Back pain is one of the biggest industries in the US, costing billions of dollars in pain medications, surgical interventions and lost productivity. Disc degeneration, ruptured discs, pinched nerves and the dire sounding lumbago (which is simply a word for unexplained lower back pain) interfere with performance and pleasure leaving many people feeling hopeless.
While injury and wear and tear are certainly contributing factors to back pain, the elephant in the room is not simply mechanical. It’s your emotions. No one says, “My back is anxious,” or “My back feels abandoned.” And yet even our common phrases intuit this emotional part of the anatomy. “She has no backbone,” “I feel like he doesn’t have my back,” “It was like a stab in the back,” “Back me up, here,” “I’ve got my back against the wall and I can’t get out of it!”
Anxiety, grief, insecurity can all influence the muscles of your back. Combine that with poor use of self, whether from sitting too much or postural choices and you’ve got a recipe for discomfort. Add fear of pain to the cocktail and you’re literally stuck in a holding pattern: holding yourself together, holding on for dear life.
Untangling the emotional interference with your happiness can take some practice, but here are some tips to begin the process of freeing yourself from habits that can lead to back pain.
1. Use Your Breath To Free Your Spine. Every breath you take involves a movement of your diaphragm, moving down as you inhale, then back up as you exhale. As your lungs expand, your ribs spread and as you exhale, the ribs move down and embrace your diaphragm. All of this interacts with your spine and your ribs, which attach to your spine. Every emotion has a breath pattern, so if you’re anxious or angry, your breath will respond and immediately tighten your back. You don’t need special breathing exercises, you just need to remember this very important fact and pay attention. Take time to stop, notice, and soften your breath.
2. Walk Like A Dinosaur. One cause of chronic lumbar pain is a tendency to tighten the buttocks and hold the pelvis up. There are many reasons for this toxic habit, but you CAN let it go. Stand with your feet comfortably apart. Sense your pelvis and your lower back (Lumbar). Imagine that hanging from your tailbone is a dinosaur tale that goes all the way to the floor – heavy, long and strong. Allow your pelvis and tailbone to lengthen and be supported by the tail. Walk around allowing the tail to support your lumbar so you don’t have to hold it up. Do this for a few minutes a day.
3. Rock and Roll Your Pelvis. Feel your sit bones contacting the seat of your chair. Rock your pelvis backward so that your back rounds. Then rock it forward till your back arches a bit. Go back and forth a few times and exaggerate the rounding of your back till your head bends forward and back with the pelvic rock. Rest. Rock your pelvis from side to side, letting your spine flop a little. Imagine connecting all the points you rocked to and circle your pelvis all around your seat. Try circling a few times in each direction. Don’t push it, keep it pleasurable and easy, your spine will thank you.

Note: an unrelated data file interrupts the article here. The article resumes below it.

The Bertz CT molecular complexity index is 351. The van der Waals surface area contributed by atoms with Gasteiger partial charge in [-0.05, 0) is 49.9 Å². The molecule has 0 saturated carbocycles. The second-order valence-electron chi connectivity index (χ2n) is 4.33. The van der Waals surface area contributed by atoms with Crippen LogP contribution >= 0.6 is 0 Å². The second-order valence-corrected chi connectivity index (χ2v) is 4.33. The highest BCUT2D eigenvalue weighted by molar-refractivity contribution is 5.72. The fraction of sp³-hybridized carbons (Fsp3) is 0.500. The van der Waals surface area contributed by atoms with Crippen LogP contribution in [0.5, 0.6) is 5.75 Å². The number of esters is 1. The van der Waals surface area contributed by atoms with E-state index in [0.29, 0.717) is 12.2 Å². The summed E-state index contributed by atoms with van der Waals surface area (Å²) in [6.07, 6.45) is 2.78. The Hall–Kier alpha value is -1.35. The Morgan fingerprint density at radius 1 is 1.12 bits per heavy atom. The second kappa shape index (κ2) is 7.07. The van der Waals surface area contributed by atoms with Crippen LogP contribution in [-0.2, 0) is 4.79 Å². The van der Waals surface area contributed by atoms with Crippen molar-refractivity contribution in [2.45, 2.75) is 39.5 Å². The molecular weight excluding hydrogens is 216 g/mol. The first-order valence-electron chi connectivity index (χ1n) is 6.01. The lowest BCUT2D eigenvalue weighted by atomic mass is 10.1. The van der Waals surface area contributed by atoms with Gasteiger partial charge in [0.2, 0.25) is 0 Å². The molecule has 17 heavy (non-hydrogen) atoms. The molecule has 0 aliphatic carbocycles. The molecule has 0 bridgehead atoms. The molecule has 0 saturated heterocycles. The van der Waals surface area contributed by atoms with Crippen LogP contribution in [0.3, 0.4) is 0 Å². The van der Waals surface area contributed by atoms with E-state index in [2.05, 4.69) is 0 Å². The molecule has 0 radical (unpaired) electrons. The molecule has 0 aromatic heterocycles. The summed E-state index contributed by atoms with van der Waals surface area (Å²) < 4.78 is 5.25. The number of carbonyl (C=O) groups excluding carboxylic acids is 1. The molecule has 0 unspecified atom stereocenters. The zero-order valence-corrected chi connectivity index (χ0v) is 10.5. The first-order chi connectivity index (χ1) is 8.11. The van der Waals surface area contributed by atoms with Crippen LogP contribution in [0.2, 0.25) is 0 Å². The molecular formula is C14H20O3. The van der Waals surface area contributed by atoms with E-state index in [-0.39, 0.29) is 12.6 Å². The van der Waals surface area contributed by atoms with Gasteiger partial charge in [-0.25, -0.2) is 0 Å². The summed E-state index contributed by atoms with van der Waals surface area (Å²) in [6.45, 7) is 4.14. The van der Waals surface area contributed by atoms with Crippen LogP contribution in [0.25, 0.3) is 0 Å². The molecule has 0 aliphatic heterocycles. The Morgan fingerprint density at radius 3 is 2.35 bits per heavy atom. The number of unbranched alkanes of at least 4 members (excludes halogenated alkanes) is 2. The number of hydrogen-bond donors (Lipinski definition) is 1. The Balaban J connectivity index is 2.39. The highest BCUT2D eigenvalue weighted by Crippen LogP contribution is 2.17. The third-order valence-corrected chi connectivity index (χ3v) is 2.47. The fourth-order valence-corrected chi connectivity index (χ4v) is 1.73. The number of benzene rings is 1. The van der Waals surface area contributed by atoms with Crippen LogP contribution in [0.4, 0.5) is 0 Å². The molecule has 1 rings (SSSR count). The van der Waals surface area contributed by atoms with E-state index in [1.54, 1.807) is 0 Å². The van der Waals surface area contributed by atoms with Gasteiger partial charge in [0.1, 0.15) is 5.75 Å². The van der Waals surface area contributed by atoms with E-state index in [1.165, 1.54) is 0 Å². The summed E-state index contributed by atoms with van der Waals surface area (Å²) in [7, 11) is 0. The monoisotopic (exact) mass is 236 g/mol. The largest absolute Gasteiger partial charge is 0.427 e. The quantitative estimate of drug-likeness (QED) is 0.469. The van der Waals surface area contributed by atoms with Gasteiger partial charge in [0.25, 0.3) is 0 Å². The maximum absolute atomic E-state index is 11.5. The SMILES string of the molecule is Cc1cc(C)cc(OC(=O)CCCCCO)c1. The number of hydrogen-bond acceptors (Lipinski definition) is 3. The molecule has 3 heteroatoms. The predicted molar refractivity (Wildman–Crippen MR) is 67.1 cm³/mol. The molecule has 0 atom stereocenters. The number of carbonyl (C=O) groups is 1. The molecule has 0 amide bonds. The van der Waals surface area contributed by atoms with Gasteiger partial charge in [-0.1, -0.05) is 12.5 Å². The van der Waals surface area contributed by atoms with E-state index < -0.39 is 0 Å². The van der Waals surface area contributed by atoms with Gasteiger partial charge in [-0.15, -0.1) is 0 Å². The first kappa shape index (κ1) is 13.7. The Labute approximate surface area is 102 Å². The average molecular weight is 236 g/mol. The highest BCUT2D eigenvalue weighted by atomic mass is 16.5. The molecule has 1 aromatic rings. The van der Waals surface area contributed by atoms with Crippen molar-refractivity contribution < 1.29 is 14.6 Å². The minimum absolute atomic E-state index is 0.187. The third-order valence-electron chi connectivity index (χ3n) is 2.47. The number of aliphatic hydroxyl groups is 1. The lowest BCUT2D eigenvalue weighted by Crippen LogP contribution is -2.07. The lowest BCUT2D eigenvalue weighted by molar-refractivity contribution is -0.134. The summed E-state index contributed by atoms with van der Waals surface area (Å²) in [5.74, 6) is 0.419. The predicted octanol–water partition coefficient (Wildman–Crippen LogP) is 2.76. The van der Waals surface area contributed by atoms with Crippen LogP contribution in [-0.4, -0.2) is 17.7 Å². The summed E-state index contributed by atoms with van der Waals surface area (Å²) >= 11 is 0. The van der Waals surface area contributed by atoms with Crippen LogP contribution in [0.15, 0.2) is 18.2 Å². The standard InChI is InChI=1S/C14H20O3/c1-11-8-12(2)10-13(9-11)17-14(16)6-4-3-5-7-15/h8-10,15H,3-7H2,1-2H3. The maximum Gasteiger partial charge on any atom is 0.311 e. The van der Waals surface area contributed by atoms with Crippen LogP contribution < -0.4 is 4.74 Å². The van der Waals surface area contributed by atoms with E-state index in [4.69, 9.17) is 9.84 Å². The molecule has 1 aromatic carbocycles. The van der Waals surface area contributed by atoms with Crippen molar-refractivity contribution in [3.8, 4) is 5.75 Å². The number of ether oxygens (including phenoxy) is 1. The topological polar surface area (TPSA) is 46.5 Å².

4. Relax Your Flexors. Your Psoas is a huge, deep muscle that connects your spine and hips. It governs your Fight, Flight, Fear response and can be instrumental in tightening everything, especially during stressful times. Lie on your back and bend your knees over your chest, holding onto your knees. Gently circle your knees. As you do that, you will feel the back of your pelvis moving. You can circle your knees in opposite directions, or both together. Take your time, breathe easily and after you do a few movements, let your legs come down and rest before you reverse direction.
5. Give Yourself a Hug. Sitting or lying down, wrap your arms across your chest. If you are lying down, have your legs bent and your feet flat on the floor. Begin to rock and roll from side to side, using your hands to help roll your ribs. Let your head go with you. Then let your pelvis go with you. (If you’re sitting, let your knees move.) Pay attention to your breath. Don’t force anything. Then make it smaller and speed it up, as if you were playing like a child. Rest. Change over your arms and repeat.
We are complex creatures with many stories locked in our bodies. Learning to listen to our hidden emotions can put your back, back on the path toward happiness and well-being.
Lavinia Plonka has been teaching the Feldenkrais Method of Somatic Education for over 30 years. She is a lead instructor of the Emotional Body®, author of several books on movement and an internationally recognized teacher of movement studies. For more information on Lavinia’s retreats visit www.laviniaplonka.com/kinesaretreat. For additional articles and tips visit www.laviniaplonka.com.